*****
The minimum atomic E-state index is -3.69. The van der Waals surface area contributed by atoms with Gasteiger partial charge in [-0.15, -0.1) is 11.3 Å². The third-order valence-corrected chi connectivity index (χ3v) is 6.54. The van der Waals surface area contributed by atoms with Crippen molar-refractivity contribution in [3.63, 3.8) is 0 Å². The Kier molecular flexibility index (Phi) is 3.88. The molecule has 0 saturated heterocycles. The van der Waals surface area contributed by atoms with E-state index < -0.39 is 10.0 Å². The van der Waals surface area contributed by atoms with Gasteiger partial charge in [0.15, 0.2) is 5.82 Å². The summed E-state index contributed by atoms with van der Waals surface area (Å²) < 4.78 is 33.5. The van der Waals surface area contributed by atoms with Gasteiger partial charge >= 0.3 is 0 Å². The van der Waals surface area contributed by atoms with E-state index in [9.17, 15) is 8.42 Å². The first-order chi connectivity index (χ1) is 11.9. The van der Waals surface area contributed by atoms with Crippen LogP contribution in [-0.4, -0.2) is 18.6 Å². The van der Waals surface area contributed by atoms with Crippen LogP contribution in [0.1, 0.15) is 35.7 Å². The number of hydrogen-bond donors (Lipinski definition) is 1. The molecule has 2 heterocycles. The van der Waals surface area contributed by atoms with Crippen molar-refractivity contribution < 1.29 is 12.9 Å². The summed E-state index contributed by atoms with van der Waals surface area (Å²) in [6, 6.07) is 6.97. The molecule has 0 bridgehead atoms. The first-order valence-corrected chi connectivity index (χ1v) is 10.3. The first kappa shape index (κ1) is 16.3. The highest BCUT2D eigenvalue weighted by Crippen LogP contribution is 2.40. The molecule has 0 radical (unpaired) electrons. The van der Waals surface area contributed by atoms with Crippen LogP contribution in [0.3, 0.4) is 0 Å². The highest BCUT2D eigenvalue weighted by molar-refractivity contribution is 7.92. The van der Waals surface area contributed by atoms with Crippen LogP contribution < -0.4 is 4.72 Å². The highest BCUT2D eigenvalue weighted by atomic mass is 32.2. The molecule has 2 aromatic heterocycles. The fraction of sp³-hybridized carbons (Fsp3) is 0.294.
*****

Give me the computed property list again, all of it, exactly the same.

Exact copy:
The minimum atomic E-state index is -3.69. The van der Waals surface area contributed by atoms with Gasteiger partial charge in [-0.15, -0.1) is 11.3 Å². The third-order valence-corrected chi connectivity index (χ3v) is 6.54. The van der Waals surface area contributed by atoms with Crippen molar-refractivity contribution in [3.63, 3.8) is 0 Å². The Kier molecular flexibility index (Phi) is 3.88. The molecule has 0 saturated heterocycles. The van der Waals surface area contributed by atoms with E-state index < -0.39 is 10.0 Å². The van der Waals surface area contributed by atoms with Gasteiger partial charge in [0.15, 0.2) is 5.82 Å². The summed E-state index contributed by atoms with van der Waals surface area (Å²) < 4.78 is 33.5. The van der Waals surface area contributed by atoms with Gasteiger partial charge >= 0.3 is 0 Å². The van der Waals surface area contributed by atoms with E-state index in [9.17, 15) is 8.42 Å². The first-order chi connectivity index (χ1) is 11.9. The van der Waals surface area contributed by atoms with Crippen LogP contribution in [-0.4, -0.2) is 18.6 Å². The van der Waals surface area contributed by atoms with Crippen LogP contribution in [0.1, 0.15) is 35.7 Å². The number of hydrogen-bond donors (Lipinski definition) is 1. The molecule has 2 heterocycles. The van der Waals surface area contributed by atoms with Crippen molar-refractivity contribution < 1.29 is 12.9 Å². The summed E-state index contributed by atoms with van der Waals surface area (Å²) in [6, 6.07) is 6.97. The molecule has 0 bridgehead atoms. The first-order valence-corrected chi connectivity index (χ1v) is 10.3. The first kappa shape index (κ1) is 16.3. The highest BCUT2D eigenvalue weighted by Crippen LogP contribution is 2.40. The molecule has 0 radical (unpaired) electrons. The van der Waals surface area contributed by atoms with Crippen LogP contribution in [0.3, 0.4) is 0 Å². The highest BCUT2D eigenvalue weighted by molar-refractivity contribution is 7.92. The van der Waals surface area contributed by atoms with Crippen LogP contribution < -0.4 is 4.72 Å². The highest BCUT2D eigenvalue weighted by atomic mass is 32.2. The molecule has 2 aromatic heterocycles. The fraction of sp³-hybridized carbons (Fsp3) is 0.294.